It seems that one of the large electric generating firms wants to site eight of their wind turbines at Long field Tarn astride the Northern border of the Parish. We probably wont be able to see them from the village but they will be towering over the people who live at Sellet Hall and Biggins, they will be right on the site of the Roman Road I wrote about last month they might even access the site following the line of the old road, whatever your feelings are about wind turbines life will never be the same once they are installed so if you are for or against them now is the time to let your feelings be known.

Sue O'Grady has been in touch, the BBC have sent her a letter saying that they were unable to show the interview they did with her about her great great grandfather William Sturgeon and the silver medal that the members of the Royal Society had presented him with when they recorded The Antiques Road Show at Bowes Museum they offered no explanation. The valuation experts said the medal was unique and valued it at 7,400.

Our neighbours at Biggins were rather upset when Cumbria County Council removed the road sign directing all heavy traffic to travel via Whittington when heading for Hutton Roof Saw Mills so they are now hoping to get all heavy traffic banned from using their roads not very neighbourly is it why should we have to accept them just because they don't want them passing their houses.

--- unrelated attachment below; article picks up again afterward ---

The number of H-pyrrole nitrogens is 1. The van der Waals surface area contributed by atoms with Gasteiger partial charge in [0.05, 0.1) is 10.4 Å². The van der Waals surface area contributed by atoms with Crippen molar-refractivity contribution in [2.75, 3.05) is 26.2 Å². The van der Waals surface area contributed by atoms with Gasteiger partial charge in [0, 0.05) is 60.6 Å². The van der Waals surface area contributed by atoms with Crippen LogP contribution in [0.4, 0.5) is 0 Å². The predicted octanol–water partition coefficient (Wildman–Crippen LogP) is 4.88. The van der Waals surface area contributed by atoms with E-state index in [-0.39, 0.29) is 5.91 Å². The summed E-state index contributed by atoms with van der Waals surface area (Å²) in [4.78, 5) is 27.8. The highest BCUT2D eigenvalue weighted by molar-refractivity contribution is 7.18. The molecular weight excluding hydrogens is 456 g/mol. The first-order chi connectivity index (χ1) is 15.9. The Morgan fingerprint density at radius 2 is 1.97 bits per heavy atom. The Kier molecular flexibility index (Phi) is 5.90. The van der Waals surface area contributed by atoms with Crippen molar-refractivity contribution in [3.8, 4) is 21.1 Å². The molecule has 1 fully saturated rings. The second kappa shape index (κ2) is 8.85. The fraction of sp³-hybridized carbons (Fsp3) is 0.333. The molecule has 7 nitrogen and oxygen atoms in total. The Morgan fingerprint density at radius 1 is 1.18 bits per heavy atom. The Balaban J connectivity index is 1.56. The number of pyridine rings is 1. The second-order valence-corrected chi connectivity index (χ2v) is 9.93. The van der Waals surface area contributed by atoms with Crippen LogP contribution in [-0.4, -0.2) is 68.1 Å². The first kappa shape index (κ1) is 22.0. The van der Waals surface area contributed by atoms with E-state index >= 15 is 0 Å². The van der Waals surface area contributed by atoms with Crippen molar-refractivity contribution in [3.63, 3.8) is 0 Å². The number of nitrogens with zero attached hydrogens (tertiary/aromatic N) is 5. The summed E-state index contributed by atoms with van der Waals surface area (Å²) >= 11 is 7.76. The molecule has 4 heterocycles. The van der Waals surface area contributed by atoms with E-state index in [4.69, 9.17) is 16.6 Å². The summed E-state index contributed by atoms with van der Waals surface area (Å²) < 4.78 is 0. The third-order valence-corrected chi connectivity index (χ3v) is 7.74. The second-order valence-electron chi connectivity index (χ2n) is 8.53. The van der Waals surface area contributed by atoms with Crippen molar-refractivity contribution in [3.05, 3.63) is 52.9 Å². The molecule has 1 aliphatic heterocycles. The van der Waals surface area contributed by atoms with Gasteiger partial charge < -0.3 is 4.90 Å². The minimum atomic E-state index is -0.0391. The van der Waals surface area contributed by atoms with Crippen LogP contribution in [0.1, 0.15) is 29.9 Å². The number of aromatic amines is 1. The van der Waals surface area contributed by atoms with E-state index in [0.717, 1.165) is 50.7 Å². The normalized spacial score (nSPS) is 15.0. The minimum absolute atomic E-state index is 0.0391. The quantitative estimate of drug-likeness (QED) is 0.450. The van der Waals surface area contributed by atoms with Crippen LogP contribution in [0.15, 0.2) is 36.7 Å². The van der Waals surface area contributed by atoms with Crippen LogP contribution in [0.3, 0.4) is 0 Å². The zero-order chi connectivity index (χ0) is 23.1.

Perhaps if they are allowed to build the wind turbines the wood trucks will be able to use the access road they will have to build to get the enormous towers and blades on site.

I have been reading another book that again describes the route the Roman Road took from the fort at Burrow, it claims the road is under the line of the footpath from the River Lune to Cockin House where it turned left and headed up the field behind the Manor House, who knows? perhaps one day with satellite photography they will be able to pinpoint the exact route the road took, or if the families living on Manor Farm dig deep enough in their gardens they may unearth a 2000 year old road. Another interesting point, could the stone standing at the river end of Coney Garth Lane and always known as the village boundary stone possibly be a Roman Mile Stone?

Gerald Hodgson

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The musings of GERALD - October 2009

How well the Church looked decorated for the Harvest Festival those very talented ladies who spent hours arranging the fruit and flowers once again did a wonderful job. What a happy weekend first a very enjoyable Harvest Supper followed next day by a beautiful wedding on a lovely day then Sunday saw a large congregation celebrating a successful harvest, something for every one.